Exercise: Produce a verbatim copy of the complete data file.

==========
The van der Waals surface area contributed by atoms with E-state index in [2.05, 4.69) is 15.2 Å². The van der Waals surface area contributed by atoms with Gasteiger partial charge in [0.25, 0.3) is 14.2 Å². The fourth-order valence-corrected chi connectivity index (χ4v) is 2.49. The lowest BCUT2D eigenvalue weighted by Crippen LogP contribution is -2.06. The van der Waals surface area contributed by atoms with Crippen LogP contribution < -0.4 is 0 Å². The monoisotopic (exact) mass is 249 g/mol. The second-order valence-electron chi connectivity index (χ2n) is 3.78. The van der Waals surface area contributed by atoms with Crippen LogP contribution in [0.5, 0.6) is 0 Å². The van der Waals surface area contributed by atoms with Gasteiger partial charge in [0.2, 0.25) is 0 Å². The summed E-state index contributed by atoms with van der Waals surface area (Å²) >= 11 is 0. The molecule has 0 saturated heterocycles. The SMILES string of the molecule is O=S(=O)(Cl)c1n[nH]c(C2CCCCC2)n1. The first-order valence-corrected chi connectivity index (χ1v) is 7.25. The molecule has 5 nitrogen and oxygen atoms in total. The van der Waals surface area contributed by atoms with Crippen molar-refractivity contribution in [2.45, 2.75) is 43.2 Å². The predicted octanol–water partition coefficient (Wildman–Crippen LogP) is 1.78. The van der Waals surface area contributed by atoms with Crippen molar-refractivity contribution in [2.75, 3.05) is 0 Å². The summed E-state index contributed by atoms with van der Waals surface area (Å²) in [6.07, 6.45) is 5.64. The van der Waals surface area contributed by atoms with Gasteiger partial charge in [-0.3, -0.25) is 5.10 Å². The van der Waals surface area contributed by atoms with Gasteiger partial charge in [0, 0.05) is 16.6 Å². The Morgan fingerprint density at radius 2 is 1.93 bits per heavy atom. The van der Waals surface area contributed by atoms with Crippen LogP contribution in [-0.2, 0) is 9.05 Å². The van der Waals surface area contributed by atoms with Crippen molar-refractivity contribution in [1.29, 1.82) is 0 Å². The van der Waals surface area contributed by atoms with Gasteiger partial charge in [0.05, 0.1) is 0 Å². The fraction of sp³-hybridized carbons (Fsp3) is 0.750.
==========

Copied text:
The van der Waals surface area contributed by atoms with E-state index in [2.05, 4.69) is 15.2 Å². The van der Waals surface area contributed by atoms with Gasteiger partial charge in [0.25, 0.3) is 14.2 Å². The fourth-order valence-corrected chi connectivity index (χ4v) is 2.49. The lowest BCUT2D eigenvalue weighted by Crippen LogP contribution is -2.06. The van der Waals surface area contributed by atoms with Crippen LogP contribution < -0.4 is 0 Å². The monoisotopic (exact) mass is 249 g/mol. The second-order valence-electron chi connectivity index (χ2n) is 3.78. The van der Waals surface area contributed by atoms with Crippen LogP contribution in [0.5, 0.6) is 0 Å². The van der Waals surface area contributed by atoms with Gasteiger partial charge in [0.2, 0.25) is 0 Å². The summed E-state index contributed by atoms with van der Waals surface area (Å²) >= 11 is 0. The molecule has 0 saturated heterocycles. The SMILES string of the molecule is O=S(=O)(Cl)c1n[nH]c(C2CCCCC2)n1. The first-order valence-corrected chi connectivity index (χ1v) is 7.25. The molecule has 5 nitrogen and oxygen atoms in total. The van der Waals surface area contributed by atoms with Crippen molar-refractivity contribution in [2.45, 2.75) is 43.2 Å². The predicted octanol–water partition coefficient (Wildman–Crippen LogP) is 1.78. The van der Waals surface area contributed by atoms with Crippen molar-refractivity contribution in [2.75, 3.05) is 0 Å². The summed E-state index contributed by atoms with van der Waals surface area (Å²) in [6.07, 6.45) is 5.64. The van der Waals surface area contributed by atoms with Gasteiger partial charge in [-0.3, -0.25) is 5.10 Å². The van der Waals surface area contributed by atoms with Gasteiger partial charge in [0, 0.05) is 16.6 Å². The Morgan fingerprint density at radius 2 is 1.93 bits per heavy atom. The van der Waals surface area contributed by atoms with Crippen LogP contribution in [-0.2, 0) is 9.05 Å². The van der Waals surface area contributed by atoms with Crippen molar-refractivity contribution in [1.29, 1.82) is 0 Å². The van der Waals surface area contributed by atoms with Gasteiger partial charge in [0.05, 0.1) is 0 Å². The fraction of sp³-hybridized carbons (Fsp3) is 0.750.